capabilities from the SDP in question. Multiple potential capabilities from the SDP in question. Multiple potential
configurations have an explicitly indicated ordering configurations have an explicitly indicated ordering
associated with them. Extension capabilities can be defined associated with them. Extension capabilities can be defined
and included in the potential configurations. and referenced in the potential configurations.
o A new attribute ("a=acfg") to be used in an answer SDP. The o A new attribute ("a=acfg") to be used in an answer SDP. The
attribute identifies which of the potential configurations attribute identifies which of the potential configurations
from an offer SDP were used as actual configurations to form from an offer SDP were used as actual configurations to form
the answer SDP. Extension capabilities can included. the answer SDP. Extension capabilities can be included as
well.
o Extensions to the offer/answer model that allow for capabilities o Extensions to the offer/answer model that allow for capabilities
and potential configurations to be included in an offer. When and potential configurations to be included in an offer.
included at the session level, they constitute latent capabilities Capabilities can be provided at the session level or the media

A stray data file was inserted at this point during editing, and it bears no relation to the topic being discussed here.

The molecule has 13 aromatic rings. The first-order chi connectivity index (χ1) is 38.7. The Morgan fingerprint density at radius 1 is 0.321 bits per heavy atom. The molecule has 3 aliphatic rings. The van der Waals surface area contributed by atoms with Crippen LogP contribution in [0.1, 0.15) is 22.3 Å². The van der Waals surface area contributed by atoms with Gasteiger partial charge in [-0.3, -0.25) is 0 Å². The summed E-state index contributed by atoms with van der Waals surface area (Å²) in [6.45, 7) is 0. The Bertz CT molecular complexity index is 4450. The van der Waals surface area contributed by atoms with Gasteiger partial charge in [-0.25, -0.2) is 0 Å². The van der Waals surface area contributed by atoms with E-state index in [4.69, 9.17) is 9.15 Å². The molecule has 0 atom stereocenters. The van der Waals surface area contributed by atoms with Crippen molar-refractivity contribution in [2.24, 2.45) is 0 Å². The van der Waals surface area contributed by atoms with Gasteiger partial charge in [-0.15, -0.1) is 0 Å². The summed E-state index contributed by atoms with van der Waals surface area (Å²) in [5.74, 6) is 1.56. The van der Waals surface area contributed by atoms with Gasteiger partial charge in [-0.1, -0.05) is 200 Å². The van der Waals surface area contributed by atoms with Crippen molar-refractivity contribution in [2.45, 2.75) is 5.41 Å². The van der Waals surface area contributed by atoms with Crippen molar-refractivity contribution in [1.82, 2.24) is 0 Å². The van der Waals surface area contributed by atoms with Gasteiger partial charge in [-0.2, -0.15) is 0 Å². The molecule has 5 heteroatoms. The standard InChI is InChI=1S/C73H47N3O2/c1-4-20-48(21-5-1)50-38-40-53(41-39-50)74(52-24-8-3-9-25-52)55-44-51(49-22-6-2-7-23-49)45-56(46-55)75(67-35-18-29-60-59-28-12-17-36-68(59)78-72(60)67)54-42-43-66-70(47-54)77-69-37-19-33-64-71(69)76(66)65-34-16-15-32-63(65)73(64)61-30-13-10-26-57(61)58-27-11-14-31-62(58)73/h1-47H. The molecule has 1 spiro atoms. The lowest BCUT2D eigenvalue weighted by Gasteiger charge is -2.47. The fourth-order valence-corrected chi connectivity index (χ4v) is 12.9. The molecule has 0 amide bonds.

that may be used to guide a subsequent offer. When included at the level. Potential configurations can be included at the media level
media level, they constitute offers that may be accepted by the only, where they constitute alternative offers that may be
answerer instead of the actual configuration(s) included in the accepted by the answerer instead of the actual configuration(s)
"m=" line(s). The answerer indicates which (if any) of the included in the "m=" line(s). The answerer indicates which (if
potential configurations it used to form the answer by including any) of the potential configurations it used to form the answer by
the actual configuration attribute ("a=acfg") in the answer. including the actual configuration attribute ("a=acfg") in the
Capabilities and potential configurations may be included in answer. Capabilities may be included in answers as well, where
answers as well, where they can aid in guiding a subsequent new they can aid in guiding a subsequent new offer.
offer.
The mechanism is illustrated by the offer/answer exchange below, The mechanism is illustrated by the offer/answer exchange below,
where Alice sends an offer to Bob: where Alice sends an offer to Bob:
Alice Bob Alice Bob
| (1) Offer (SRTP and RTP) | | (1) Offer (SRTP and RTP) |
|--------------------------------->| |--------------------------------->|
| | | |
| (2) Answer (RTP) | | (2) Answer (SRTP) |
|<---------------------------------| |<---------------------------------|
| | | |
Alice's offer includes RTP and SRTP as alternatives. RTP is the Alice's offer includes RTP and SRTP as alternatives. RTP is the
default, but SRTP is the preferred one: default (actual configuration), but SRTP is the preferred one
(potential configuration):
v=0 v=0
o=- 25678 753849 IN IP4 128.96.41.1 o=- 25678 753849 IN IP4 128.96.41.1
s= s=
c=IN IP4 128.96.41.1 c=IN IP4 128.96.41.1
t=0 0 t=0 0
m=audio 3456 RTP/AVP 0 18 m=audio 3456 RTP/AVP 0 18
a=creq: v0 a=creq: v0
a=ctrpr:1 RTP/SAVP a=tcap:1 RTP/SAVP